Q: What is the biggest business risk you have taken?

A: Starting my own business working as a full time professional artist and designer.Some projects are total risks: I put in so much energy, time and resources and I don’t know if they will work or what will come of them. When I feel concerned I reassure myself that if nothing else, I will learn and grow in the process, so something will come out of the effort and investment even if I don’t deem the outcome otherwise successful.

Q: What do you think the biggest difference between an artist and a scientist is?

A: As I see it, artists, designers and scientists all have this shared desire to make sense of nature and our world, we just study, execute and share it in different ways. Scientists tend to perform research towards understanding; artists create work on their perception or to support understanding; and designers create products to support others’ understanding and utilization of understanding; which quickly comes full circle to applied science. The biggest differences are in the execution and methods, need for replicable results and aesthetics. Its really how one practices that defines art and science as the same or different.In my opinion, there is an opportunity to develop both the art and the scienceof every profession, and that is the key to differentiating oneself and achieving success no matter what field you are in.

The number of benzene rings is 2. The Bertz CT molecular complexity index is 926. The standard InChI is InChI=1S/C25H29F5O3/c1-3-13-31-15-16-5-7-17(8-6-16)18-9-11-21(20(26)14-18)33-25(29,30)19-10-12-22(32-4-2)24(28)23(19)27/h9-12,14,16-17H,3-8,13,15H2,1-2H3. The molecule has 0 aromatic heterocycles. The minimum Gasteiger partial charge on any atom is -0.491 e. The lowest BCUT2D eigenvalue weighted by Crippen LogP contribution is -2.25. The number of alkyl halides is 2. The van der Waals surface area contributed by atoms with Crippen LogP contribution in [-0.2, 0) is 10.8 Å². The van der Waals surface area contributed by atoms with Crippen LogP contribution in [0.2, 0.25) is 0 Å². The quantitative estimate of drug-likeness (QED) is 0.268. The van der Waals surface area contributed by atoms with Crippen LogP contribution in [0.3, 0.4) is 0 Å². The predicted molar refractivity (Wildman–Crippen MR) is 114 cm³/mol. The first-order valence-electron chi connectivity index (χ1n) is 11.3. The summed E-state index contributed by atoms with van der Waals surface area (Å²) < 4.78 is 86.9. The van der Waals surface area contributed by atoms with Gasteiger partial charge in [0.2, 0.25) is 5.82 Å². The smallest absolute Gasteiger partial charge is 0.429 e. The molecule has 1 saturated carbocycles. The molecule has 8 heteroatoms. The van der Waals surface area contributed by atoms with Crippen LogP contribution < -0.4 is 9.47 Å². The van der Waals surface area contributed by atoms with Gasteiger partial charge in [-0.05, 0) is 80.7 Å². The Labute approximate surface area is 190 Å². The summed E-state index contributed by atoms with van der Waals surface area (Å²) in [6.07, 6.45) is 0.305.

Q: How does it feel to be a scientific artist?

A: Very natural and very dynamic at the same time. It is instinctive for me to contemplate the body, nature, philosophy and science and express those questions and reflections in my work.I identify as an artist; artwork is how I express myself best and the language I speak most fluently but I’ve have always had a flirtation with science, so to be interested in science and want to explore and express that in my work feels very natural. It also feels very dynamic because I often find myself so focused on learning from the science and technology, while trying to push it and utilize it in a way to create cutting edge artwork that there becomes a dynamic tension between creating the work and the work itself.Those boundaries dissolve when you get so good at the tools or the medium that you can express yourself and your work through it without thinking about it — completely from an intuitive place. That’s when it will all feel natural. I’m not there yet. In the meantime, it’s a challenging momentum pushing me forward.

Q: What is your hope for the scientific community to contribute to the 3DP community/technology in general? And vice versa?

A: I hope the scientific community contributes new ways of using 3D technology and new ways of thinking about how to use it. I hope they provide visions and innovations of new tools, processes and technologies based on their needs, hopes and goals. My hope is that the technology community collaborates with scientists and other fields alike to develop and create new tools.